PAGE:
Honeybees and Bee Pollen

bee-pollenThe industrious honeybees are certainly exceptional little creatures. There are worker honeybees that collect nectar and there are worker honeybees that collect pollen. These bees flit from flower to flower collecting pollen into the tiny baskets on their legs.

Fortunately these little bees collect more pollen than the colony needs thus enabling bee keepers to scrape some of the pollen onto special screens that have been devised for the purpose as the bees enter the hive. The rounded pollen grains that you purchase are these little baskets on the bees’ legs.

Pollen provides the bees with their protein, fat, vitamins and trace elements. The plant nectar and honey provide the carbohydrates. The bees that collect pollen visit the plants that have the most nutritious and easy to collect pollens. The nectar can come from other plants or the same ones. The best pollen comes from wild plants and second to that is the pollen that comes from organically farmed crops.

Raw honey always contains bee pollen so even though bee pollen doesn’t have a long tradition of use as a food, humans have been eating pollen as long as they have been eating honey. The flowery taste of raw honey comes from small amounts of pollen in the honey. The processed and filtered honey does not contain any of the bee pollen so you might want to think about buying the raw honey and of course, bee pollen by itself.

Bee pollen has a concentrated source of nutrients as it consists of the male reproductive parts of seed plants. After the male pollen grains fertilize the female eggs the results are awesome. The seeds now contain all the genetic material and nutrients needed to grow a new plant. Something else that is quite awesome…bee pollen can contain 12 to 40 percent protein by dry weight. This protein has a complete and balanced spectrum of amino acids making it complete for humans, other mammals and birds. Pollen contains all the vitamins that are known. It does contain Vitamin B12 and vitamin D but in small amounts. We need both of these vitamins but pollen doesn’t give us enough of them. Vitamin D is simple enough…just get out in the sun every day for 20-45 minutes. Vegans need to supplement the vitamin B12. The only reason that meat eaters get sufficient amounts of B12 is because the animals that provide the B12 eat plants but they eat a lot of them.

Every trace element that is known to man is included in pollen. Calcium and magnesium are in pollen but you would have to eat a great deal of pollen if you were depending on it. It is a very simple matter to get all the calcium and magnesium our bodies need by eating a plant based diet. There are two to three grams of fat per ounce of pollen. This fat is absolutely crucial to the health of the honeybees. Consequently they seek pollen rich in fat such as mustard and dandelion. These two greens are 11.0 and 19.0 percent fat as opposed to the Australian Eucalyptus which contains only 0.43 to 4.6 percent fat. The majority of plants have less than 2 percent fat. The triglycerides that do exist are mainly polyunsaturated and monounsaturated.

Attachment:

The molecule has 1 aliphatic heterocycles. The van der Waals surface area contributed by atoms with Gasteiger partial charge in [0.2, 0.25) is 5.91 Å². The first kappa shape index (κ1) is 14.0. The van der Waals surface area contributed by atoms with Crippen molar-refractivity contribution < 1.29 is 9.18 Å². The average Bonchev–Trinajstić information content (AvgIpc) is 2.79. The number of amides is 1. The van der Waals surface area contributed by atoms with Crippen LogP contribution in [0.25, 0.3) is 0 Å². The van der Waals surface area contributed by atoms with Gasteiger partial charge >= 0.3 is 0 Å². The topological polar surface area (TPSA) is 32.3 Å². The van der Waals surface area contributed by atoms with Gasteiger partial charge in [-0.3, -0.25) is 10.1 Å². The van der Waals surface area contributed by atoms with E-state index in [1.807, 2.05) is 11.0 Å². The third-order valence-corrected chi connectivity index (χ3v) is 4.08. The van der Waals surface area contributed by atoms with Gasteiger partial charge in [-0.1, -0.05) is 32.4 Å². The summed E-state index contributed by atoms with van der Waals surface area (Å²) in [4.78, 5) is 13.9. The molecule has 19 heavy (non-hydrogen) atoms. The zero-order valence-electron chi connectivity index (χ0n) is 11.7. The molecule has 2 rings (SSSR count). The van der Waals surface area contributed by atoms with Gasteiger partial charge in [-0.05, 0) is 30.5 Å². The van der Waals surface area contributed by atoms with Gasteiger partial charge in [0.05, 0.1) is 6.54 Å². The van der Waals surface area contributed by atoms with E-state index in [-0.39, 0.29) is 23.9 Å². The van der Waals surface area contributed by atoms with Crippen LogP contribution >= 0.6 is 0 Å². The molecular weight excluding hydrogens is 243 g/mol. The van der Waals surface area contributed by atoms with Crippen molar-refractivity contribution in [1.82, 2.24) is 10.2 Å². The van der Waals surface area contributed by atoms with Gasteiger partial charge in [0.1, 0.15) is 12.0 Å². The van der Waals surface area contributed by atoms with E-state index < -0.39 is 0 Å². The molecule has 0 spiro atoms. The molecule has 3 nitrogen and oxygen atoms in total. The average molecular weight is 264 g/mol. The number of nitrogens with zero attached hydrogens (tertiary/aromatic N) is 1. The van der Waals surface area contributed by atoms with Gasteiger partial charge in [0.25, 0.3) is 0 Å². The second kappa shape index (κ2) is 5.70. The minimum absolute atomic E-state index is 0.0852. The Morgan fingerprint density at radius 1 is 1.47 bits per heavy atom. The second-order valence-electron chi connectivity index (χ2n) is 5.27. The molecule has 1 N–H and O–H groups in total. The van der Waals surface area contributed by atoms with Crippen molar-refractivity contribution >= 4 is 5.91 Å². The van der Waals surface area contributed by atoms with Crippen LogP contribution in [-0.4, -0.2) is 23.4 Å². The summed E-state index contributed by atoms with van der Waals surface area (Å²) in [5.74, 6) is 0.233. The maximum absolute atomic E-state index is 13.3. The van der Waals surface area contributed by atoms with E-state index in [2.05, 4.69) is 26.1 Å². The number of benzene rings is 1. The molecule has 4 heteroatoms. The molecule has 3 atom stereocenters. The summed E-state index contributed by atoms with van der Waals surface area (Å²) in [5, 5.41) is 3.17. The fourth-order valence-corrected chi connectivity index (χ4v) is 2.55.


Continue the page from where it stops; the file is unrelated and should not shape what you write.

The real powerhouse in bee pollen is its phytochemical content. Pollen is uniformly rich in carotenoids, flavonoids and phytosterols because no matter where it is collected the plant or plants contain a concentration of phytochemicals to ensure viable seeds. People have appreciated the detoxifying and healing properties of bee pollen for years. Pollen has helped to combat anemia, fatigue, infertility, impotence, varicose veins, high cholesterol and triglycerides and reportedly even cancer. It is also another useful stimulant for the immune system.

It stands to reason that including bee pollen in your diet has to be superior to taking synthetic supplements. Think about this…one teaspoon of bee pollen is equivalent to a large serving of vegetables. This could dramatically improve your diet and your health. Use the fresh soft granules and eat just a little at a time to be sure you are not allergic. The granules should smell and taste flowery along with being both tart and sweet. They should also be refrigerated after opening. If you don’t like the taste mix the pollen with another food or put it in a smoothie.

Soya de Guaymas Bee Pollen Products

Soya de Guaymas carries Tetakawi brand local bee Pollen as well as many products which incorporate bee pollen in their mixture also.

Article edited from with permission from Jacqui

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